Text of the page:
Income Tax now devolved to Holyrood
30th November 2016, St. Andrew's Day, was the day on which income tax powers were formally transferred to the Scottish Parliament. Holyrood can now fix its own rates and thresholds.
So what will the Scottish Government do? Already it has said that there will be no tax reductions for higher earners. But what about low earners – will they be any better off? The Finance Secretary, Derek Mackay, will deliver his draft budget on 15th December. He says “our income tax proposals for 2017/18 will aim to protect lower income taxpayers and generate extra revenue for us to invest in public services."
If this is the target, he should look to alternative means of raising revenue and reduce his reliance on taxes that penalise people for working. The logical source is Annual Ground Rent. He could then slash the rate of income tax for wage earners and lift a huge burden from the economy by tapping a source of revenue that is entirely publicly-generated and which ought to be recycled into the public purse.
Are we due another financial crisis?
Annual Ground Rent (AGR) The fair replacement for Council Tax
In the invitation to download its final report, the Commission on Local Tax Reform says, "The current system of Council Tax must end....it is not fair, progressive or locally empowering".
Dr. Duncan Pickard examines the options in Bulletin 4:
Manifesto for a Sovereign Scottish Economy
Commentators claim that the Scottish economy is weakening, which is why they say that finance minister John Swinney cannot balance Scotland's budget. This pessimism is based on an economic model that consigns Scotland to low growth. Yet Scotland's economy could do much, much better.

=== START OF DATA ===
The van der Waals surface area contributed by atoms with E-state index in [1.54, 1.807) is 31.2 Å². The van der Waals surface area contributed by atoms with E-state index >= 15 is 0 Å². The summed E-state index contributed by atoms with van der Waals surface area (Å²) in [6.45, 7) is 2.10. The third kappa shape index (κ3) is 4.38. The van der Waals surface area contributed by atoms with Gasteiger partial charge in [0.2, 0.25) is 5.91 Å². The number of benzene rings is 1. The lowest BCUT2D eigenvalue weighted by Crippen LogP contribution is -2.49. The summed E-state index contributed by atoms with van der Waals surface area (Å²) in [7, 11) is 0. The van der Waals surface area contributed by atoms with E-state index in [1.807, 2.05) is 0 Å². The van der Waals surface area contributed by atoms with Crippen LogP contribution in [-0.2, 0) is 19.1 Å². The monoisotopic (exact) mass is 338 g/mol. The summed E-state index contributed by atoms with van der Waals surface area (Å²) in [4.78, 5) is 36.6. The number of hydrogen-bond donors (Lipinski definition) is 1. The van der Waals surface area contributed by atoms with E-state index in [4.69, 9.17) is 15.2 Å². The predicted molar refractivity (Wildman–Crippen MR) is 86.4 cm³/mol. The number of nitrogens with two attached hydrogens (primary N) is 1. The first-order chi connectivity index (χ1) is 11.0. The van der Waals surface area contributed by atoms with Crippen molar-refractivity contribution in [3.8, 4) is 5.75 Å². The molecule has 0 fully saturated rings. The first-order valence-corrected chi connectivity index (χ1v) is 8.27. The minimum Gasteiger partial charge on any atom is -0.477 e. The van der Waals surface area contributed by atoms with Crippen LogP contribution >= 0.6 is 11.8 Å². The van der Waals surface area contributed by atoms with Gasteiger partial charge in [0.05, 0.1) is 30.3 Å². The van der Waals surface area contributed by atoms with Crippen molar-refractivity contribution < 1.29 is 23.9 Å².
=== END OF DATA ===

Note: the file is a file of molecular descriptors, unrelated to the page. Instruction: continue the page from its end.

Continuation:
Read SLRG Bulletin 3:
From Black Holes to Pots of Gold
Scotland can strike out on an independent path to social renewal and realise the SNP goals of enhancing people's lives and abolishing inequality.
Read Professor Roger Sandiland's and economist Fred Harrison's SLRG Bulletin 2:
The Great Betrayal
The Landlords’ Parliament in Westminster twice betrayed its legal obligation to Scotland. The first betrayal was of the Treaty of Union. In 1707 the agreement between Scotland and England was grounded in the Land Tax. The treaty was subverted by England’s aristocracy and gentry. They replaced the Land Tax with regressive taxes that degraded people’s life chances.
The second betrayal was in 1910. The people of Scotland initiated the democratic mandate for The People’s Budget. They wanted to restore their financial rights under the 1707 treaty. The Budget was enacted into law, but the landlords blocked its implementation.
Read the full article below (Bulletin 1), or as a shortened Bulletin 1
Deaths By Acts Of Parliament
By Fred Harrison
The Labour Party’s Jeremy Corbyn is expected to team up with the Scottish National Party in opposing Tory Government plans to renew the Trident nuclear weapons system at Faslane Naval Base on the Clyde.
Blairgowrie-based infographics artist Ian Kirkwood has placed the debate over nuclear weapons in context with a new graphic. His point is that, while politicians argue about the morality of weapons of mass destruction, their Acts of Parliament are killing tens of thousands of UK citizens every year.